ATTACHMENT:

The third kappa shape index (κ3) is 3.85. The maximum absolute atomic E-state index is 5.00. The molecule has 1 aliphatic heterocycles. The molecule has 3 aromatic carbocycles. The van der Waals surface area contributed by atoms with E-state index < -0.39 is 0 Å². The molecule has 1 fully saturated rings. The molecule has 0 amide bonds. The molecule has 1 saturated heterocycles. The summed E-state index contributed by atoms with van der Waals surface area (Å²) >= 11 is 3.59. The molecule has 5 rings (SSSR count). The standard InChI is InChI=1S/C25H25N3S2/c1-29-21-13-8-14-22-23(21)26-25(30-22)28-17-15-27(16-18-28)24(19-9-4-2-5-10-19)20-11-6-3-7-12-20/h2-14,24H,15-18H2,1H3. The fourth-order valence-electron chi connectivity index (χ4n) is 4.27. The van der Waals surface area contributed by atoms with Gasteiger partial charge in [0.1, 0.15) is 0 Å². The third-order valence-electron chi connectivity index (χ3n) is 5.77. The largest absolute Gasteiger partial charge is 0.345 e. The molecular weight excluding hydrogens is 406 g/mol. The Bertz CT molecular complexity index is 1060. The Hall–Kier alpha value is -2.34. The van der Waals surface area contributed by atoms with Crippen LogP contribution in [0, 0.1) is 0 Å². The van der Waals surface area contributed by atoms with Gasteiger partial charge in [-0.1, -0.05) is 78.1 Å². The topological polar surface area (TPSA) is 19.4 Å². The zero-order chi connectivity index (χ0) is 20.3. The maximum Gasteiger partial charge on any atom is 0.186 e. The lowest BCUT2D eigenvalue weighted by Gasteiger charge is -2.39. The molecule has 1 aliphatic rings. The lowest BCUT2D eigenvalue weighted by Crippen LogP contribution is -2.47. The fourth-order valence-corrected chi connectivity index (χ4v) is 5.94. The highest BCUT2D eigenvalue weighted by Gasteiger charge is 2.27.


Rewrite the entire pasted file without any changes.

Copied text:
The third kappa shape index (κ3) is 3.85. The maximum absolute atomic E-state index is 5.00. The molecule has 1 aliphatic heterocycles. The molecule has 3 aromatic carbocycles. The van der Waals surface area contributed by atoms with E-state index < -0.39 is 0 Å². The molecule has 1 fully saturated rings. The molecule has 0 amide bonds. The molecule has 1 saturated heterocycles. The summed E-state index contributed by atoms with van der Waals surface area (Å²) >= 11 is 3.59. The molecule has 5 rings (SSSR count). The standard InChI is InChI=1S/C25H25N3S2/c1-29-21-13-8-14-22-23(21)26-25(30-22)28-17-15-27(16-18-28)24(19-9-4-2-5-10-19)20-11-6-3-7-12-20/h2-14,24H,15-18H2,1H3. The fourth-order valence-electron chi connectivity index (χ4n) is 4.27. The van der Waals surface area contributed by atoms with Gasteiger partial charge in [0.1, 0.15) is 0 Å². The third-order valence-electron chi connectivity index (χ3n) is 5.77. The largest absolute Gasteiger partial charge is 0.345 e. The molecular weight excluding hydrogens is 406 g/mol. The Bertz CT molecular complexity index is 1060. The Hall–Kier alpha value is -2.34. The van der Waals surface area contributed by atoms with Crippen LogP contribution in [0, 0.1) is 0 Å². The van der Waals surface area contributed by atoms with Gasteiger partial charge in [-0.1, -0.05) is 78.1 Å². The topological polar surface area (TPSA) is 19.4 Å². The zero-order chi connectivity index (χ0) is 20.3. The maximum Gasteiger partial charge on any atom is 0.186 e. The lowest BCUT2D eigenvalue weighted by Gasteiger charge is -2.39. The molecule has 1 aliphatic rings. The lowest BCUT2D eigenvalue weighted by Crippen LogP contribution is -2.47. The fourth-order valence-corrected chi connectivity index (χ4v) is 5.94. The highest BCUT2D eigenvalue weighted by Gasteiger charge is 2.27.